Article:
A Non-Conformist in an Anglican Church

Since we came to live in High Wycombe, Sue and I have been worshipping at Christ Church in Flackwell Heath.  We initially started going there because we have a few friends who are involved in the Church (we were at Bible college with the vicar). This is the first time I have regularly worshipped at an Anglican church and I thought that I’d put down a few of my thoughts about the experience.

Firstly, I have to say that I am enjoying the more liturgical style of worship. It is a personal thing, but I like to know where a church service is going. The old hymn-sandwich was great for me, as I knew what to expect at each point. The newer non-conformist style of mixing things up leaves me rather confused. Having a liturgy means that at any point in the service I have an idea of what we are doing and where we are going – I rather like that.

I also enjoy the participatory aspect of the liturgy. I’m not a great sitter and listener, and being able to join in with the prayers and creed.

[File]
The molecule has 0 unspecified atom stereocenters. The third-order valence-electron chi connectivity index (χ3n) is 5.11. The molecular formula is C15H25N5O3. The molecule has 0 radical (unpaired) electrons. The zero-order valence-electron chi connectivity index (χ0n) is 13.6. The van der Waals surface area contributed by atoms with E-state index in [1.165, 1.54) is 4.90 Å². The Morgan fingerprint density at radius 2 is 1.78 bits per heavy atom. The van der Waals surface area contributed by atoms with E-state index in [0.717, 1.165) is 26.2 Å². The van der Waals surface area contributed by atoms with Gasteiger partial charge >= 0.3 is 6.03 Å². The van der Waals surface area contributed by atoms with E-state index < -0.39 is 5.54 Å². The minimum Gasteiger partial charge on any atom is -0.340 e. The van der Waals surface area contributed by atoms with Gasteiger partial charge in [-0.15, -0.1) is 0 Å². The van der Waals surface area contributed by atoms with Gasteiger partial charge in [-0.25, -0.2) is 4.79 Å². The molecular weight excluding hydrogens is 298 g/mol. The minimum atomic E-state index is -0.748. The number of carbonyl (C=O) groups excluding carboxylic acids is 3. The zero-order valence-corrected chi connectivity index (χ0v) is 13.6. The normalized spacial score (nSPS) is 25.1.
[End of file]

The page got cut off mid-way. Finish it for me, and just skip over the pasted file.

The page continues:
I have to admit that I hate the peace and at the same time think it is excellent. Forcing me to greet the people around me, makes me feel very uncomfortable, but I need to be pushed out of my comofort zone. For English people who do not easily meet and greet strangers (or even friends), it is good to have a part of the service which makes us get to know one another.

The services at Christ Church are not ‘sermon based’ the way that I have grown used to in other contexts. At times, I do miss the rigour and discipline of consecutive biblical exposition. However, I find that having the liturgy and communion at the centre of the service to be very inspiring.

That being said, I find wandering up to the front of the church and taking communion from clergy who are seperated from the rest of the congregation by a barrier to be very off putting. At root, I am a theological non-conformist and I believe strongly in the priesthood of all believers.  I just simply can’t accept anything that makes such a strong distinction between the clergy and laity.

The bottom line is that there are some things that will stop me ever being an Anglican.  I’m not keen on the idea of an established church and I don’t like a strong laity clergy divide. On the other hand, I thoroughly enjoy the services at Christ Church and at this point in my life it is doing me good, so I’ll put my reservations on hold and carry on benefitting from meeting God’s people at Christ Church whenever I’m not preaching elsewhere. I’ll let Sue comment for herself if she wants to.